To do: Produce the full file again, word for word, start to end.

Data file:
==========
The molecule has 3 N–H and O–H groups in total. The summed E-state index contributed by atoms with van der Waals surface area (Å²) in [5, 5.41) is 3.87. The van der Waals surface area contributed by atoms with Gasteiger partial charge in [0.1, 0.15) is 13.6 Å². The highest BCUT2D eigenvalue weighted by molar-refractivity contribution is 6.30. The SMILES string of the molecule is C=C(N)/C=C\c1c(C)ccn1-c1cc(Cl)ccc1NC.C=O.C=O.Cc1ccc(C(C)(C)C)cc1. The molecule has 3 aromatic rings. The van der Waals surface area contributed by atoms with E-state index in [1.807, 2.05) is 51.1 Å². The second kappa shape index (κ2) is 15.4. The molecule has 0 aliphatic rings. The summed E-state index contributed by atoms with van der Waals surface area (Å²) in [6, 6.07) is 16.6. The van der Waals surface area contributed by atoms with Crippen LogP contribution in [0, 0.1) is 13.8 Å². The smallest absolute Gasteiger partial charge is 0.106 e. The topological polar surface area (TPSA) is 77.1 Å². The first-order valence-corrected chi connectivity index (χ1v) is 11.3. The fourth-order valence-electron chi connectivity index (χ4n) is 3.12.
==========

The molecule has 3 N–H and O–H groups in total. The summed E-state index contributed by atoms with van der Waals surface area (Å²) in [5, 5.41) is 3.87. The van der Waals surface area contributed by atoms with Gasteiger partial charge in [0.1, 0.15) is 13.6 Å². The highest BCUT2D eigenvalue weighted by molar-refractivity contribution is 6.30. The SMILES string of the molecule is C=C(N)/C=C\c1c(C)ccn1-c1cc(Cl)ccc1NC.C=O.C=O.Cc1ccc(C(C)(C)C)cc1. The molecule has 3 aromatic rings. The van der Waals surface area contributed by atoms with E-state index in [1.807, 2.05) is 51.1 Å². The second kappa shape index (κ2) is 15.4. The molecule has 0 aliphatic rings. The summed E-state index contributed by atoms with van der Waals surface area (Å²) in [6, 6.07) is 16.6. The van der Waals surface area contributed by atoms with Crippen LogP contribution in [0, 0.1) is 13.8 Å². The smallest absolute Gasteiger partial charge is 0.106 e. The topological polar surface area (TPSA) is 77.1 Å². The first-order valence-corrected chi connectivity index (χ1v) is 11.3. The fourth-order valence-electron chi connectivity index (χ4n) is 3.12.